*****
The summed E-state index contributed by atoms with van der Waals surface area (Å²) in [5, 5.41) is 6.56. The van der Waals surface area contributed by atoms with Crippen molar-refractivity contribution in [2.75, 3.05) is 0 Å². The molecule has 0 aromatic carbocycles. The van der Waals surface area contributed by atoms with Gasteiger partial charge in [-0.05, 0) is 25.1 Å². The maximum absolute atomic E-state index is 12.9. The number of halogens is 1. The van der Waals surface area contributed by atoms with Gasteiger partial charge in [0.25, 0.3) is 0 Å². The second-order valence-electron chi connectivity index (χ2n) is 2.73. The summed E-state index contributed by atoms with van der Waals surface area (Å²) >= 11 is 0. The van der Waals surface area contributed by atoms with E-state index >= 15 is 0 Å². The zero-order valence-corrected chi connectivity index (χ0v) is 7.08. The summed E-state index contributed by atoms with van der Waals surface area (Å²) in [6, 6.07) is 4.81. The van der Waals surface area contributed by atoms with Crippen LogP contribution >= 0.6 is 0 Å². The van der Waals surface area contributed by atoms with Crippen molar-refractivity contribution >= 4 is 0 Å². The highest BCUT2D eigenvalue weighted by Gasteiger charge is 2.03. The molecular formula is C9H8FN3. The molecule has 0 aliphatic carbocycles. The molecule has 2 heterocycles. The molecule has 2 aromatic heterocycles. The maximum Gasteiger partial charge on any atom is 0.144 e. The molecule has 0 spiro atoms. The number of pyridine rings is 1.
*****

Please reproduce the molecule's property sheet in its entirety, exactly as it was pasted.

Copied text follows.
The summed E-state index contributed by atoms with van der Waals surface area (Å²) in [5, 5.41) is 6.56. The van der Waals surface area contributed by atoms with Crippen molar-refractivity contribution in [2.75, 3.05) is 0 Å². The molecule has 0 aromatic carbocycles. The van der Waals surface area contributed by atoms with Gasteiger partial charge in [-0.05, 0) is 25.1 Å². The maximum absolute atomic E-state index is 12.9. The number of halogens is 1. The van der Waals surface area contributed by atoms with Gasteiger partial charge in [0.25, 0.3) is 0 Å². The second-order valence-electron chi connectivity index (χ2n) is 2.73. The summed E-state index contributed by atoms with van der Waals surface area (Å²) >= 11 is 0. The van der Waals surface area contributed by atoms with E-state index >= 15 is 0 Å². The zero-order valence-corrected chi connectivity index (χ0v) is 7.08. The summed E-state index contributed by atoms with van der Waals surface area (Å²) in [6, 6.07) is 4.81. The van der Waals surface area contributed by atoms with Crippen LogP contribution >= 0.6 is 0 Å². The van der Waals surface area contributed by atoms with Crippen molar-refractivity contribution >= 4 is 0 Å². The highest BCUT2D eigenvalue weighted by Gasteiger charge is 2.03. The molecular formula is C9H8FN3. The molecule has 0 aliphatic carbocycles. The molecule has 2 heterocycles. The molecule has 2 aromatic heterocycles. The maximum Gasteiger partial charge on any atom is 0.144 e. The molecule has 0 spiro atoms. The number of pyridine rings is 1.